Diabetes is a chronic condition that requires lifelong care. There is no cure for it, but to control it, you can maintain a healthy lifestyle.
As per CDC, a trusted source estimates 29 million Americans have diabetes. The most common form of diabetes, type 2 diabetes, accounts for 90 to 95 percent of all cases.
Many people with type 2 diabetes do not exhibit any symptoms, whereas others experience thirst, hunger, fatigue, blurred vision, and frequent infections. However, this disease can be managed.
A lot of care
It is obviously in your best interest to stay healthy and avoid diabetic complications. If blood glucose levels are not properly managed over a long period, these complications are more likely to occur. Heart attacks, strokes, nerve damage, kidney damage, and eye damage are common diabetic complications. Hence, this disease is called a slow poison.
Not everyone opts for insulin therapy or other diabetes medications. Doesn’t matter if you take medication or not; adopting a healthy lifestyle is imperative.
You can devise a meal plan that includes vegetables, whole grains, fruit, low-fat dairy products, healthy fats, and lean protein sources. There aren’t any specific diets for diabetes, but you can plan one. It will help you lose excess weight and reduce your risk for other diseases.
Do check up regularly
It is common for people with type 2 diabetes to experience a drop in blood sugar. They may feel confused, tired, or weak as a result. Learn about the symptoms and treatment of low blood sugar. Pay attention to these symptoms and ask for help if you see a behavior change.
Pay regular visits to doctors, for which there is an option of Medicare Advantage plans. Talk to your doctor about what to do in the event of a blood sugar drop.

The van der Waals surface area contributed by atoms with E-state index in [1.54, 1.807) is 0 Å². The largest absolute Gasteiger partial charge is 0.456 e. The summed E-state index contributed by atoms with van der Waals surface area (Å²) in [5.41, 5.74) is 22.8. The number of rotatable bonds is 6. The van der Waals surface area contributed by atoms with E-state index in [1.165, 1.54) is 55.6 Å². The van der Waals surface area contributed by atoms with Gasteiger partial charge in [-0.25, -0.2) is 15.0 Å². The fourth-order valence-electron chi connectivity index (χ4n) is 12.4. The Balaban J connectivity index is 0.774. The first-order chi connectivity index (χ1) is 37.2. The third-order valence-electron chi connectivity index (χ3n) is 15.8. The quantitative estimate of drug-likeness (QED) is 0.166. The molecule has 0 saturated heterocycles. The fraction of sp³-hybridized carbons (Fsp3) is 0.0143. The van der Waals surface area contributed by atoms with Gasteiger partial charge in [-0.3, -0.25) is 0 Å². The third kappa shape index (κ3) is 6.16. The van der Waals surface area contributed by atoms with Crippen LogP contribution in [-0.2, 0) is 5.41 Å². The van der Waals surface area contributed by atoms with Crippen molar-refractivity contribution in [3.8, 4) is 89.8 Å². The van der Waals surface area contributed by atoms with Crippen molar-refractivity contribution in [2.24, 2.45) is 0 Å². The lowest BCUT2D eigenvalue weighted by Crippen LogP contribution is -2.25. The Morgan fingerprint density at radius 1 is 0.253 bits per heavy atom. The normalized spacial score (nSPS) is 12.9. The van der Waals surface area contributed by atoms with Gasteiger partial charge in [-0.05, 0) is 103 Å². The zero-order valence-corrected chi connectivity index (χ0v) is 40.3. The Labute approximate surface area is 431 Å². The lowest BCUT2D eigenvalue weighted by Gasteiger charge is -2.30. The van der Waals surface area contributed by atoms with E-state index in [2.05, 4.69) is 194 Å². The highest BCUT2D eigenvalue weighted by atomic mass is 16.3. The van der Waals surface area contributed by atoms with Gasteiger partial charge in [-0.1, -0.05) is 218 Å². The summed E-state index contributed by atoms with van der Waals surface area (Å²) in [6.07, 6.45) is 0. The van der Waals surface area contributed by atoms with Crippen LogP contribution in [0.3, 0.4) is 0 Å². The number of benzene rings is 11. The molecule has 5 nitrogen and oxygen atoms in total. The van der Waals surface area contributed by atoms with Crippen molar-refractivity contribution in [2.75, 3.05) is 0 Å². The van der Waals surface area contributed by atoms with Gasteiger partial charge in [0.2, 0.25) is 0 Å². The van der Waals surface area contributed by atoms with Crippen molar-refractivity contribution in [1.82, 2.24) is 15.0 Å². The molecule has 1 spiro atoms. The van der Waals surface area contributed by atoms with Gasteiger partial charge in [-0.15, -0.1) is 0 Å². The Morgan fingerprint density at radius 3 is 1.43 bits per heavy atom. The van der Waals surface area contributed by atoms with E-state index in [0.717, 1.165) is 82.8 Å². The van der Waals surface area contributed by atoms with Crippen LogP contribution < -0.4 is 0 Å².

People with type 2 diabetes need to maintain a healthy diet in conjunction with regular physical activity. Losing weight and exercising can help in lowering blood sugar levels. As challenging as it is to stick to a daily exercise routine, it is usually easier to exercise when someone holds you accountable.
Choose an activity you enjoy; it won’t feel like a burden, and you’ll stick to it. You can choose from aerobic exercises like walking or cycling and strength training. You will have more energy, be less stressed, and be less likely to contract illnesses, such as cancer and heart disease.
Your daily routine
- If you are feeling well, you should still take your diabetes and other health medications. To avoid a heart attack or stroke, consult your doctor about taking aspirin. You should let your doctor know if you cannot afford your medicines or have any side effects.
- Keep an eye out for cuts, blisters, red spots, and swelling on your feet. Any sores that don’t go away should be reported to your doctor immediately.
- For a healthy mouth, teeth, and gums, brush your teeth and floss every day.
- Quit smoking.
- Monitor your blood sugar levels. Check it once or twice a day at the very least. You can keep track of your blood sugar levels using the card at the back of a booklet.
- If your doctor recommends it, keep a record of your blood pressure.